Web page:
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Analyze your Hydrolix Data with Apache Spark

Learn how to use the Hydrolix Spark Connector with Databricks to analyze your log data with Apache Spark tools like GraphX and MLLib.

Alex Cruise

Franz Knupfer

Published:

Sep 11, 2023

5 minute read
,

Big data can be challenging to scale and even more challenging to query. Without the right tools, you’ll likely run into performance issues like query timeouts, making it difficult or even impossible to analyze your data. Even if you have the right tools in place, it can be overwhelming to analyze your data for patterns and anomalies—and the bigger your data gets, the more overwhelming the challenge.

Hydrolix is purpose-built for storing large volumes of data at minimal cost and with extremely fast querying no matter how large your dataset. And now, with the Hydrolix Spark Connector, you can create Apache Spark jobs to directly query your Hydrolix data with Spark SQL, Scala, and Python, allowing you to use powerful advanced analytics tools like MLLib and GraphX to better understand your data.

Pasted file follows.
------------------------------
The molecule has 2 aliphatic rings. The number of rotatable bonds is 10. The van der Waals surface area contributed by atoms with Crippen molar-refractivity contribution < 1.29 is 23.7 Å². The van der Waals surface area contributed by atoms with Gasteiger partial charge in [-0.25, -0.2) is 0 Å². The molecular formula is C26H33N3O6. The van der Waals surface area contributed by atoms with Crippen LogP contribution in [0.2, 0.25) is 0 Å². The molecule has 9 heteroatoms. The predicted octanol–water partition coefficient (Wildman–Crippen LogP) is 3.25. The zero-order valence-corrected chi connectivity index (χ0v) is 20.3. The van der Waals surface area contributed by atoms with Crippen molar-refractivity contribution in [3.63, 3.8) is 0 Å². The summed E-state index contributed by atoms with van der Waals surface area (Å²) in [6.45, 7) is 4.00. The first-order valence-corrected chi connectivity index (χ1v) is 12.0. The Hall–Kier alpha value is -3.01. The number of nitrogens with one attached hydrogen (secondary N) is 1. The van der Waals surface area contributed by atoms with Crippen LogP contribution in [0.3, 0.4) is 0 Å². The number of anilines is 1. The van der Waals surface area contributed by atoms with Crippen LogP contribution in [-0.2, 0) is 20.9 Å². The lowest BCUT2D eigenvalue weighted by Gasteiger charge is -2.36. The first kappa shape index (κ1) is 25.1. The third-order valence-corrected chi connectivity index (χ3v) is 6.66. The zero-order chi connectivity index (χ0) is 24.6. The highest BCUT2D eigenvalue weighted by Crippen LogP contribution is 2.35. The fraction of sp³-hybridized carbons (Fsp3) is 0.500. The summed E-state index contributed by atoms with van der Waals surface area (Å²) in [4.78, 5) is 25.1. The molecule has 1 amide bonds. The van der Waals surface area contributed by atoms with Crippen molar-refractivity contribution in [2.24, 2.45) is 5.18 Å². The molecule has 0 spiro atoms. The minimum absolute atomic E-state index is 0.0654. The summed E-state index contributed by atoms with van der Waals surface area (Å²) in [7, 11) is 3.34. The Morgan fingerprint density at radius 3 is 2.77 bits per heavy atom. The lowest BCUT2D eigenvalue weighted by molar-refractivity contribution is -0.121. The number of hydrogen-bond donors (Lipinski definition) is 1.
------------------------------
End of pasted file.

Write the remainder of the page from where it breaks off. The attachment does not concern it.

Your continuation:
In this blog post, you’ll learn how to build, configure, and run the Hydrolix Spark Connector using DataBricks. If you aren’t using Hydrolix yet, sign up now for a free trial. If you’d like to take a look at the source code for the connector, which is open source, see the Hydrolix Spark Connector on GitHub.

Building the Hydrolix Spark Connector

To install the Hydrolix Spark Connector, you’ll first need to make sure you have the following installed:

Run the following commands to download and build the Hydrolix Spark Connector:

Because the sbt command will often need more memory than the default, the -J-Xmx4G flag tells the JVM to allot additional memory (4GB) to run the command.

This will produce the following file: ./target/scala-2.12/hydrolix-spark-connector-assembly-1.1.1-SNAPSHOT.jar. This file is specified as one of the inputs when starting the Spark shell.

Configuring the Hydrolix Spark Connector